In Fortune’s Trailblazer series, powerful women in business share formative stories about overcoming a challenge in their lives. Watch them all here.
Jotaka Eaddy arrived in Silicon Valley after years of working for groups like community organizer USAction and the NAACP. But despite her formidable accomplishments, she couldn’t help second-guessing herself in tech, an industry facing a chronic under-representation of women and people of color in positions of power.
“There is this idea that you have to be something other than yourself,” Eaddy, VP of policy at fintech startup LendUp, tells Fortune. “Society often will reinforce this idea that something else is better, which then leads you to think that exactly who you are isn’t necessarily good.”
That idea can be doubly damaging: not only does it preserve an outdated status quo, but it can also cause people to question their own value. Eaddy says she saw in Silicon Valley an industry dominated by white men in t-shirts and hoodies who had coding skills she lacked. “What I saw was not necessarily a representation of myself or people who looked like me, and that was a big discouragement,” she says. “I basically took myself out of the opportunity to move forward.”
It took some female mentors to shake her out of that second-guessing mindset. They reminded Eaddy that she had already built partnerships with United Nations staff and helped prepare cases before the Supreme Court, accomplishments which few of her tech peers could claim. So, they challenged her, why couldn’t she succeed in Silicon Valley?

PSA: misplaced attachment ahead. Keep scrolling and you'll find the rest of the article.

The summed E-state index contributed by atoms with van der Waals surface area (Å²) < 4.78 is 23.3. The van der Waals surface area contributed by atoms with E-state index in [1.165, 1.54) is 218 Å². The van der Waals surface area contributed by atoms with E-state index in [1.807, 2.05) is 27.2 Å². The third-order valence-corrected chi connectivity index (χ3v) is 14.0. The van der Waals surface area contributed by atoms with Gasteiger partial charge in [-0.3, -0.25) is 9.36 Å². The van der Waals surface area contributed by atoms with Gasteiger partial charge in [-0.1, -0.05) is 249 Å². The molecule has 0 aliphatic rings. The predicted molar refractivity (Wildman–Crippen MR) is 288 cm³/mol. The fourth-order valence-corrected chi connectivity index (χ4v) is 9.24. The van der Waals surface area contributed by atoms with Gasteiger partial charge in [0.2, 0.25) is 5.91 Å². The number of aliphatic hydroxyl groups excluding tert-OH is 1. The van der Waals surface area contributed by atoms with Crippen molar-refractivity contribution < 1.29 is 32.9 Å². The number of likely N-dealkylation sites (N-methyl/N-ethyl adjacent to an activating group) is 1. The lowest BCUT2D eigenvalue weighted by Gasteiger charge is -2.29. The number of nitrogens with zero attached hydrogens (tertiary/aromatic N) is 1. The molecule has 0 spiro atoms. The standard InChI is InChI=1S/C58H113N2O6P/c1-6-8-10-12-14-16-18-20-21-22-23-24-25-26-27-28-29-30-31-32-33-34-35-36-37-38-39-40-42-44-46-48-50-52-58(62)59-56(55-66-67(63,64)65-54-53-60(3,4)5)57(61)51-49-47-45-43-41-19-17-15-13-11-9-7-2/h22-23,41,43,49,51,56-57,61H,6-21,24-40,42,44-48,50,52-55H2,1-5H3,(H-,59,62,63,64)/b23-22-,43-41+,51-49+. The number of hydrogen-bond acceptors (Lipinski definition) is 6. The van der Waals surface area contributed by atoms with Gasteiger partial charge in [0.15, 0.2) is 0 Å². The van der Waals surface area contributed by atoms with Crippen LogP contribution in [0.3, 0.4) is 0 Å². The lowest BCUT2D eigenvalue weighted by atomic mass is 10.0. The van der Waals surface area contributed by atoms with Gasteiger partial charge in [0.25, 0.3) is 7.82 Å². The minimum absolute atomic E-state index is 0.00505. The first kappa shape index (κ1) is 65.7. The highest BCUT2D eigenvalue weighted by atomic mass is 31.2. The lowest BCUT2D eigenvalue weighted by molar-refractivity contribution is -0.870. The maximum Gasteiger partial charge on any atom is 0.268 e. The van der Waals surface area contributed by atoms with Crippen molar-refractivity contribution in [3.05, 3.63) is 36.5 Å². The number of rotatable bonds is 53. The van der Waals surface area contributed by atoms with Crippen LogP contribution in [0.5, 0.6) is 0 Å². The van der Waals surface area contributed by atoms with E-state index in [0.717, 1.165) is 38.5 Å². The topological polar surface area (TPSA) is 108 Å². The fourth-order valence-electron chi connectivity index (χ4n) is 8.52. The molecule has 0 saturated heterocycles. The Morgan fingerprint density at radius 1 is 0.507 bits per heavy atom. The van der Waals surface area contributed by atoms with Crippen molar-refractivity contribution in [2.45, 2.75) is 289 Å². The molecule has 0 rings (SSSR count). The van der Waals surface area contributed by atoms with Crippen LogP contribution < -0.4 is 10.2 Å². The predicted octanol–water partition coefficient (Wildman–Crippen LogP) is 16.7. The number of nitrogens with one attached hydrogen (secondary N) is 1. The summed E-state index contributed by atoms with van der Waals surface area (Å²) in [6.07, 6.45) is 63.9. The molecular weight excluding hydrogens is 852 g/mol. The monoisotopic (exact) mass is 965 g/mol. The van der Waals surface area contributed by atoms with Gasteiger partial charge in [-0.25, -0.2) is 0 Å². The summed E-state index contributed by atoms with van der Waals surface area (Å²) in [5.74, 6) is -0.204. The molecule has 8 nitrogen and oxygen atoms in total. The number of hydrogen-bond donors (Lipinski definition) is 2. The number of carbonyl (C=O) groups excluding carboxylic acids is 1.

Eaddy singled out tech veteran Freada Kapor Klein as a particular influence. “She had a real talk with me and was like, ‘Hey, you really need to go and do this. You have an opportunity to do good, and do well. And the industry needs you.’ And that was something that was extremely transformative in helping me get out of my own way.”
Since then, Eaddy has taken that insight to others who are facing similar barriers in the tech world. “That has been a real important lesson for myself, and something that I often tell other young women: Get out of your own way and always know that you are enough,'” she says.